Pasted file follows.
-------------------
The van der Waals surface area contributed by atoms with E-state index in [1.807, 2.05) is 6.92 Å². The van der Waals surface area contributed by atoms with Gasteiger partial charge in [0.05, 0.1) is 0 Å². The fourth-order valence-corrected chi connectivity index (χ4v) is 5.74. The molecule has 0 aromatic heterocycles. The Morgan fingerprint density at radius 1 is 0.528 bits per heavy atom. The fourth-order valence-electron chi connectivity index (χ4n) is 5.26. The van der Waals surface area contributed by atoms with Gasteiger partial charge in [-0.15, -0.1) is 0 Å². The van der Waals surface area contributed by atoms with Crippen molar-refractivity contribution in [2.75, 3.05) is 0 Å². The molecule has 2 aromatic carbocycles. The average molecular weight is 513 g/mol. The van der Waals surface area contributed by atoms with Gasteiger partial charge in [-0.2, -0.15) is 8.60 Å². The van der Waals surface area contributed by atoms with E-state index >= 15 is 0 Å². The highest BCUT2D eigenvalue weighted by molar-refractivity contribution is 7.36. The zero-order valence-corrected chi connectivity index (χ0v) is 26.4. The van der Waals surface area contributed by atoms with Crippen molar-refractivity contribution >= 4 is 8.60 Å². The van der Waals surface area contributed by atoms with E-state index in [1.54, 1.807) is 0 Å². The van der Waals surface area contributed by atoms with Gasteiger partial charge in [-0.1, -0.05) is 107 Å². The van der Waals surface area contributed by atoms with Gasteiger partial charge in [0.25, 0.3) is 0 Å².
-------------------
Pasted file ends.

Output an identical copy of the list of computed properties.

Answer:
The van der Waals surface area contributed by atoms with E-state index in [1.807, 2.05) is 6.92 Å². The van der Waals surface area contributed by atoms with Gasteiger partial charge in [0.05, 0.1) is 0 Å². The fourth-order valence-corrected chi connectivity index (χ4v) is 5.74. The molecule has 0 aromatic heterocycles. The Morgan fingerprint density at radius 1 is 0.528 bits per heavy atom. The fourth-order valence-electron chi connectivity index (χ4n) is 5.26. The van der Waals surface area contributed by atoms with Gasteiger partial charge in [-0.15, -0.1) is 0 Å². The van der Waals surface area contributed by atoms with Crippen molar-refractivity contribution in [2.75, 3.05) is 0 Å². The molecule has 2 aromatic carbocycles. The average molecular weight is 513 g/mol. The van der Waals surface area contributed by atoms with Gasteiger partial charge in [-0.2, -0.15) is 8.60 Å². The van der Waals surface area contributed by atoms with E-state index >= 15 is 0 Å². The highest BCUT2D eigenvalue weighted by molar-refractivity contribution is 7.36. The zero-order valence-corrected chi connectivity index (χ0v) is 26.4. The van der Waals surface area contributed by atoms with Crippen molar-refractivity contribution >= 4 is 8.60 Å². The van der Waals surface area contributed by atoms with E-state index in [1.54, 1.807) is 0 Å². The van der Waals surface area contributed by atoms with Gasteiger partial charge in [-0.1, -0.05) is 107 Å². The van der Waals surface area contributed by atoms with Gasteiger partial charge in [0.25, 0.3) is 0 Å².